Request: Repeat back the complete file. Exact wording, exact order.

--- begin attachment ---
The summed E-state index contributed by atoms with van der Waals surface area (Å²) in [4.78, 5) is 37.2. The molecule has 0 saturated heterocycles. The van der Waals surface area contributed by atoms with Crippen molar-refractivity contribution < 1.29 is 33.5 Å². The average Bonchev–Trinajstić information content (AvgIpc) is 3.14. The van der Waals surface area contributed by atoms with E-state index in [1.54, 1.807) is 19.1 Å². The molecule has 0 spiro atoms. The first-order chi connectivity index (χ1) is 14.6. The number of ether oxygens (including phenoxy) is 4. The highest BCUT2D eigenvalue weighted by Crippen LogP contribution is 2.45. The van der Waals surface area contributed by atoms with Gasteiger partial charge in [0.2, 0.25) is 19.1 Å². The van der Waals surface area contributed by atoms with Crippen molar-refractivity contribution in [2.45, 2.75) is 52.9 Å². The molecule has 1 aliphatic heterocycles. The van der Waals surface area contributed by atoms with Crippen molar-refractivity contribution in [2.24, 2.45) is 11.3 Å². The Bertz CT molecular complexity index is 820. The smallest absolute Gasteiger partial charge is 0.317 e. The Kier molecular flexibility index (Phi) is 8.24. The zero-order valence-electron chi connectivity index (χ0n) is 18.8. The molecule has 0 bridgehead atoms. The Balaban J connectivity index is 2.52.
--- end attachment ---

The summed E-state index contributed by atoms with van der Waals surface area (Å²) in [4.78, 5) is 37.2. The molecule has 0 saturated heterocycles. The van der Waals surface area contributed by atoms with Crippen molar-refractivity contribution < 1.29 is 33.5 Å². The average Bonchev–Trinajstić information content (AvgIpc) is 3.14. The van der Waals surface area contributed by atoms with E-state index in [1.54, 1.807) is 19.1 Å². The molecule has 0 spiro atoms. The first-order chi connectivity index (χ1) is 14.6. The number of ether oxygens (including phenoxy) is 4. The highest BCUT2D eigenvalue weighted by Crippen LogP contribution is 2.45. The van der Waals surface area contributed by atoms with Gasteiger partial charge in [0.2, 0.25) is 19.1 Å². The van der Waals surface area contributed by atoms with Crippen molar-refractivity contribution in [2.45, 2.75) is 52.9 Å². The molecule has 1 aliphatic heterocycles. The van der Waals surface area contributed by atoms with Crippen molar-refractivity contribution in [2.24, 2.45) is 11.3 Å². The Bertz CT molecular complexity index is 820. The smallest absolute Gasteiger partial charge is 0.317 e. The Kier molecular flexibility index (Phi) is 8.24. The zero-order valence-electron chi connectivity index (χ0n) is 18.8. The molecule has 0 bridgehead atoms. The Balaban J connectivity index is 2.52.